Alexander Liberman; Shaped Magazine Empire


Alexander Liberman, who in his 58-year career with Conde Nast Publications was the driving force behind Vogue, Mademoiselle, Glamour, Self and other magazines, died Friday. He was 87.

Credited with bringing photography, intellect and creativity to fashion magazines, Liberman died at a hospital in Miami after a short illness, said Maurie Perl, Conde Nast spokeswoman. She added that he had a history of heart problems.

Liberman served as the company's editorial director from 1962 to 1994, when he left the position and James Truman took over. Liberman continued to serve as the company's deputy chairman of editorial until his death, "although his active participation at Conde Nast slowed down" after 1994, Perl said.

Liberman was also a writer, photographer, painter and sculptor and reached an audience far beyond Conde Nast. He wrote several books about art and photography, among them: "The Artist in His Studio" in 1960, "Greece, Gods and Art" in 1968 and "Marlene: An Intimate Photographic Memoir" in 1992. His last book was "Then," a 1995 collection of black and white photographs of such icons as Henri Matisse, Coco Chanel, Truman Capote and William Paley.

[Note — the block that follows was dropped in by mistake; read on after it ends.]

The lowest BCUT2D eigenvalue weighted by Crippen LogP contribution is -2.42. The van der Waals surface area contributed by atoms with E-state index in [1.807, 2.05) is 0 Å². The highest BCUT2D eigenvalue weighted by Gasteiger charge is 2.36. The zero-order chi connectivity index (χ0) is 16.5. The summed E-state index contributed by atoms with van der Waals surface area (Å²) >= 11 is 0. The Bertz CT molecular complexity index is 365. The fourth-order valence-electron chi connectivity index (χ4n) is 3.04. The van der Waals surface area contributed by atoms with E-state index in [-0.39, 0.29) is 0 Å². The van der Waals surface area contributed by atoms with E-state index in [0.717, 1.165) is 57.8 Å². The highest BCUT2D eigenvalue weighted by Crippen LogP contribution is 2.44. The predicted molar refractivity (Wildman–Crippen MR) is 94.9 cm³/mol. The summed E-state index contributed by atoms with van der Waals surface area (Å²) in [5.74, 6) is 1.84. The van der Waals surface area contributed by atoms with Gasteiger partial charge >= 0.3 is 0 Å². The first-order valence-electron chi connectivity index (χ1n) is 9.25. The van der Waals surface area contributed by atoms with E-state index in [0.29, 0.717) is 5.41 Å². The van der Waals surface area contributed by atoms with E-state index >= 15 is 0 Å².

Liberman is credited with playing a major creative role in the development of the Conde Nast empire, which grew from a company with four magazines to publisher of 17, including Architectural Digest, Vanity Fair, Gourmet, Conde Nast Traveler and the New Yorker, reaching more than 76 million readers each month.

Liberman's ability to lure top editors, writers and photographers, including the internationally known photographer Irving Penn, to Conde Nast, was well known.

So was his drive to give each magazine its own face and voice, never shying away from any subject or issue that was sexy or controversial.